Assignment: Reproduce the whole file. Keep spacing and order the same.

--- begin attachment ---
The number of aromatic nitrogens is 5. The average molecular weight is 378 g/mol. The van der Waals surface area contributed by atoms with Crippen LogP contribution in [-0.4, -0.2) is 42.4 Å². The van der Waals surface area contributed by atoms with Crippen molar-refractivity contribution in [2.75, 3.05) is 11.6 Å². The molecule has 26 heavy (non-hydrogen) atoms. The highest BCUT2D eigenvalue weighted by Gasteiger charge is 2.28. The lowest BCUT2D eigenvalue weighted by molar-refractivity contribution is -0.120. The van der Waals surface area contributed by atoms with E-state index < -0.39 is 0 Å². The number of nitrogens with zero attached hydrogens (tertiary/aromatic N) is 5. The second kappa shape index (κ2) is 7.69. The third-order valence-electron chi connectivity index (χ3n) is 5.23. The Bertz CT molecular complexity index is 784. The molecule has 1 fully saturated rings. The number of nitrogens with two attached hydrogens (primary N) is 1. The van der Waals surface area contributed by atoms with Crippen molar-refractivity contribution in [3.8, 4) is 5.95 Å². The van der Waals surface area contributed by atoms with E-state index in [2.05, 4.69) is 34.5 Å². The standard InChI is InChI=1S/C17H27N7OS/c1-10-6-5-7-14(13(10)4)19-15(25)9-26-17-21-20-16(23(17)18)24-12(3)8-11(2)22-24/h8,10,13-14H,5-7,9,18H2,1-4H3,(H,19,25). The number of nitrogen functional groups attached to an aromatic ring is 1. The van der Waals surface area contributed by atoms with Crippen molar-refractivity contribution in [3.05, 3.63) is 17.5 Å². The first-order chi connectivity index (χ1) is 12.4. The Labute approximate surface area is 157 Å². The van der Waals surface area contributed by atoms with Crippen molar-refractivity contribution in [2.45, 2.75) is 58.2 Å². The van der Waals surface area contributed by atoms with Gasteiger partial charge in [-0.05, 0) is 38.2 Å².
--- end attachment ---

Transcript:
The number of aromatic nitrogens is 5. The average molecular weight is 378 g/mol. The van der Waals surface area contributed by atoms with Crippen LogP contribution in [-0.4, -0.2) is 42.4 Å². The van der Waals surface area contributed by atoms with Crippen molar-refractivity contribution in [2.75, 3.05) is 11.6 Å². The molecule has 26 heavy (non-hydrogen) atoms. The highest BCUT2D eigenvalue weighted by Gasteiger charge is 2.28. The lowest BCUT2D eigenvalue weighted by molar-refractivity contribution is -0.120. The van der Waals surface area contributed by atoms with E-state index < -0.39 is 0 Å². The number of nitrogens with zero attached hydrogens (tertiary/aromatic N) is 5. The second kappa shape index (κ2) is 7.69. The third-order valence-electron chi connectivity index (χ3n) is 5.23. The Bertz CT molecular complexity index is 784. The molecule has 1 fully saturated rings. The number of nitrogens with two attached hydrogens (primary N) is 1. The van der Waals surface area contributed by atoms with Crippen molar-refractivity contribution in [3.8, 4) is 5.95 Å². The van der Waals surface area contributed by atoms with E-state index in [2.05, 4.69) is 34.5 Å². The standard InChI is InChI=1S/C17H27N7OS/c1-10-6-5-7-14(13(10)4)19-15(25)9-26-17-21-20-16(23(17)18)24-12(3)8-11(2)22-24/h8,10,13-14H,5-7,9,18H2,1-4H3,(H,19,25). The number of nitrogen functional groups attached to an aromatic ring is 1. The van der Waals surface area contributed by atoms with Crippen molar-refractivity contribution in [3.05, 3.63) is 17.5 Å². The first-order chi connectivity index (χ1) is 12.4. The Labute approximate surface area is 157 Å². The van der Waals surface area contributed by atoms with Crippen molar-refractivity contribution in [2.45, 2.75) is 58.2 Å². The van der Waals surface area contributed by atoms with Gasteiger partial charge in [-0.05, 0) is 38.2 Å².